“Pictures from 97010,” by Andrea Schwarz-Feit at the Butters Gallery (520 N.W. Davis St.), is a quiet show. There are several exhibitions that scream, “Look at me,” and demand our attention by pure circumstance or by “concept.” This group of works is good — deep, dark and well executed.
The artist combines a love of geometry with a skill for representation while exploring a subject matter we can almost take for granted: the Columbia Gorge. The 97010 zip code belongs to an area that was once a boom town called Bridal Veil, but is now no more than a post office. How the easterner Schwarz-Feit landed in Bridal Veil is not of great importance, but she has taken her sophisticated techniques — laborious at best –and applied them to the landscape around her.
Schwarz-Feit generally starts with a dark layer of wax and then applies layers of pigment on top. Her process, she says, is almost like Zen; she arrives at a full situation and empties out from there, streamlining the many layers of colors and form. She claims she has no precise end in mind and also no idea how long any particular piece takes. As she applies colored wax she takes a regular iron and seals the pigments to the wooden ground.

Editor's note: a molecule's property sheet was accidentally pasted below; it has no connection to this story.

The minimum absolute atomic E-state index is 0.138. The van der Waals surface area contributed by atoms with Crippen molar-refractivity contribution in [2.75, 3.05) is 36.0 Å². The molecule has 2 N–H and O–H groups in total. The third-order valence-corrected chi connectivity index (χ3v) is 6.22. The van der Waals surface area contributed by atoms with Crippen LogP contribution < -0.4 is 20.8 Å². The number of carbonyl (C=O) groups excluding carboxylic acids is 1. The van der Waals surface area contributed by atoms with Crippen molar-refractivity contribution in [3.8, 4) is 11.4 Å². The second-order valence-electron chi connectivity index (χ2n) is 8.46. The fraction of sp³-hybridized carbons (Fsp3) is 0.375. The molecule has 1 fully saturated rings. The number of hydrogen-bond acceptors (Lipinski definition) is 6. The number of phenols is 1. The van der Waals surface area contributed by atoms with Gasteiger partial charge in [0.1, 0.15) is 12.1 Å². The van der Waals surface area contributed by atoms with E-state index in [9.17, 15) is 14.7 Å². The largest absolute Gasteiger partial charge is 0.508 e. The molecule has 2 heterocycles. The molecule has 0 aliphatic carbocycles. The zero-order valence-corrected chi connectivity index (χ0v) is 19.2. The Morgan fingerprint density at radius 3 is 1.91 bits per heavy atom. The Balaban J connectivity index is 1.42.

The forms themselves, often suggestive of rivers, falls and trails, all achieved in a variety of ways. One of the most curious is her use of the checkerboard: hundreds of squares, expanding and contracting to create larger recognizable images. This technique is rooted in cubism, Gustav Klimt and, more recently, in Hundertwasser, but Schwarz-Feit has her own things to say with it. You can become absorbed in the details or the bigger picture and often they are one and the same.
The black ground makes the overlying colors pop. It is also how things are seen at the Gorge anyway, and so technique and reality marry well in this case. Under the canopy of trees, we remain in the darkness and, as our eyes adjust, the colors change from subtle to very present. Schwarz-Feit communicates this phenomenon successfully, as our eyes adjust to the pictures not that differently from how they adjust to nature. The idea that a place is a whole in identity while made of tiny, fascinating parts is also translated in these works.
Nature can often have very robust color complexions and this is an area I wouldn’t mind Schwarz-Feit further exploring. The mistiness makes for a subtlety one tends to associate with Pacific Northwest art and, in that respect, a little more experimentation in the palette would not be a bad move. The final result is snug and comfortable, but there is wickedness to nature that Schwarz-Feit could probably capture if she cared to.